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A well-received question that receives a large amount of upvotes means that the physics community at large likes the question and thinks that it is a meaningful question. Questions with very large numbers of upvotes in questions and answers that are closed seems extremely contradictory with evidence that the community deems it worthy.

For example, consider this highly-viewed, highly upvoted question, with answers that received massive amounts of upvotes.

It is my opinion that this question being an opinion is simply an opinion. An opinion that is clearly outweighed by the community at large. I do not think that this question is "opinion-based," and also the criteria for what is and isn't closed is incredibly vague—so much so that virtually any off-beat question that has some degree of popularity gets closed (I assume by a minority of participants with strong opinions).

What is the point of locking people out of participating in these kinds of questions? And how can such a system possibly be justified when questions are this well-received.

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    $\begingroup$ The question you link became a Hot Network Question as seen in the revision history, which means all metric like views and voting on it are skewed by an influx of non-regular users of the site; using metrics on HNQ as reflective of "the community" of this site is questionable. $\endgroup$
    – ACuriousMind Mod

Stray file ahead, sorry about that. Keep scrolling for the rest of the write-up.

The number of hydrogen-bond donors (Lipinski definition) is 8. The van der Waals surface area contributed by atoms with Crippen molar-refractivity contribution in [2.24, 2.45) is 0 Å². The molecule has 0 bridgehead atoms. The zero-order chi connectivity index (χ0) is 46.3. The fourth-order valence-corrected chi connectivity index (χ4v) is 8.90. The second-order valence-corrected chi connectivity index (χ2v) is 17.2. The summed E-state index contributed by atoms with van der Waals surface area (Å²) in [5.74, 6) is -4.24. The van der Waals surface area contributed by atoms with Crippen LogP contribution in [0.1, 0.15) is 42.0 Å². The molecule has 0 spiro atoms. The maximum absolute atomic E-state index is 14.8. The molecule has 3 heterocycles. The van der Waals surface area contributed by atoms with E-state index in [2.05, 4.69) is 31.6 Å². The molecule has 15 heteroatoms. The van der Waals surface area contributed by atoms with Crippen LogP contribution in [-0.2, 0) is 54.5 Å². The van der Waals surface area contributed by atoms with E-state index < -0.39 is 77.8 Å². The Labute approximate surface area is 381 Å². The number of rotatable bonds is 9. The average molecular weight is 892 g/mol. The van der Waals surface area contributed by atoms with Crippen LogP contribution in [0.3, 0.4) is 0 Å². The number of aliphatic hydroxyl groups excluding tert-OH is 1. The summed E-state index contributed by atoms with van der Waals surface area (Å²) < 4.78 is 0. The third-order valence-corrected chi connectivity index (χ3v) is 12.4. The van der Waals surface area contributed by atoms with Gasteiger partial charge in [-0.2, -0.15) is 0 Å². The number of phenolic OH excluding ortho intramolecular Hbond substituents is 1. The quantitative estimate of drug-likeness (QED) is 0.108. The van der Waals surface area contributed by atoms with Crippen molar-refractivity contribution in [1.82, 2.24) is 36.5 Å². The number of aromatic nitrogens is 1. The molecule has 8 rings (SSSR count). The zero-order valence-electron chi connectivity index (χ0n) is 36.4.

Sep 21, 2023 at 22:03
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    $\begingroup$ @ACuriousMind, if the upvotes new users "do not actually count" as being reflective of the community, then it would seem like to me that the upvote system is broken, as you are suggesting that these votes shouldn't "count" in the same way as other votes. $\endgroup$ Sep 21, 2023 at 22:48
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    $\begingroup$ I am though in agreement that this question is perhaps not the best example of a trend that I have noticed. (I certainly have seen many well-recieved questions that are closed that are not HNQ, so maybe at some point I'll try to collect a list..) $\endgroup$ Sep 21, 2023 at 22:50
  • $\begingroup$ For what it's worth, that particular question has received both close votes and "leave open" votes in its two (so far) close reviews. There aren't any reopen flags/votes yet, but there could be in the future. $\endgroup$
    – rob Mod
    Sep 21, 2023 at 23:27
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    $\begingroup$ You are making the (common) mistake of conflating upvotes with on-topicness, but in reality the two are actually distinct. Easiest way to think of the two as being separate is using music: Earth, Wind & Fire made some great music over the years, but it'd be kinda weird to find them on Alt Nation. $\endgroup$
    – Kyle Kanos
    Sep 21, 2023 at 23:44
  • $\begingroup$ That supposedly "well-received" question should be closed for almost every reason there is to close a question. It is overly broad, it shows lack of research, it is opinion-based, it makes invalid assumptions ("we didn't do this experiment." Or really? We? Who is we? Some of us took laboratory courses...), and so on... $\endgroup$
    – hft
    Sep 27, 2023 at 0:02

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If the current system of closing questions functions well, why are there particularly well-received questions that are closed? ... And how can such a system possibly be justified when questions are this well-received.